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Comparing Value-Based Care With Fee-For-Service Models

Comparing Value-Based Care With Fee-For-Service Models
Today, we will compare value-based care with fee-for-service models.

Owning and running a medical practice can be a lot of work. In addition to daily patient care, you are also a small business owner with all of the work that goes into that. Some of that work is pretty universal to all businesses, like managing payroll and accounts payable and trying to find new clients, but other parts are unique to the field of medicine. One of those unique things is deciding on your model of care, specifically deciding between a fee-for-service model or a value-based care model. Read on to learn the differences so that you can make the best decision for the longevity of your business.


This is the model that everyone assumes all care providers use, mostly because for many, many years this is the model that has prevailed. In this model, providers are paid based on the service rendered, regardless of whether it is effective or not. In many ways, this model makes sense – there is sometimes no way to know exactly what will work in a given situation until you try it, and the time and supplies for that service should be paid for by someone. It is unreasonable to expect a provider to work for free simply because the treatment didn’t work or didn’t work completely. This line of thinking is why 97% of practices still used the model in 2020, coupled with the fact that insurance claims and medical billing systems are designed around it.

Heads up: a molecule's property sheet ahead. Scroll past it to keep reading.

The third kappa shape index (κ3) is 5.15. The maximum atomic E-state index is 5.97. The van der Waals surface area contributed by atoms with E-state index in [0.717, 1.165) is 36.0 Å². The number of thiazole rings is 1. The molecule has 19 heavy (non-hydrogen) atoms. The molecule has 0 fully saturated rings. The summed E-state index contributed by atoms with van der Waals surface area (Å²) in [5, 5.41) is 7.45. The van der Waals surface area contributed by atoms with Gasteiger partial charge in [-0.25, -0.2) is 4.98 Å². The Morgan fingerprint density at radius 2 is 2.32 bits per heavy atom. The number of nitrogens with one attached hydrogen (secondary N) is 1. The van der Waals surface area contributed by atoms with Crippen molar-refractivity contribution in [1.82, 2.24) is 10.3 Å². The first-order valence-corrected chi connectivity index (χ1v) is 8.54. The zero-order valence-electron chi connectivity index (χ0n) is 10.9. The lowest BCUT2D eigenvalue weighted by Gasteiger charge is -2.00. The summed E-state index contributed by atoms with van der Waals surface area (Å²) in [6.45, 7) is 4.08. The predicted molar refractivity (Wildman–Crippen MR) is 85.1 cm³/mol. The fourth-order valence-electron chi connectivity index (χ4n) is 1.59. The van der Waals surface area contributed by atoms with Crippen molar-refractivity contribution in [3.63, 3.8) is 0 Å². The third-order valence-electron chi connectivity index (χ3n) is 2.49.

Value-Based Care

Value-based care encourages and incentivizes quality over quantity. While the most cost effective way to make money in a fee-for-service system is to see as many billable patients as possible in a given time, the way to do it in a value-based system is to provide quality care to each individual patient and do the best you can to prevent illness. In a value-based care system, the provider spends more time with each patient and applies services judiciously while also following-up to assess their effectiveness. This type of system is much more focused on long-term health and measuring patient outcomes. Since the Affordable Care Act first went into law, this system has become more prominent, but it is not yet the standard. 

Which Is Better?

This is a tricky question to answer. Value-based care is better for most patients and does the best for maintaining long-term community health. However, some patients are so entrenched in the fee-for-service system that they don’t feel taken care of if you aren’t offering as many tests and treatments as possible to help them (education of patients can go a long way towards easing these misconceptions). There is an ongoing shift in both perception and policy which will likely continue as well, so the best course of action as a provider is to be ready to work in either system. Those ready and able to shift to a value-based care system as they need to will be best aligned for success.

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This entry was posted on Tuesday, July 12th, 2022 at 5:28 pm. Both comments and pings are currently closed.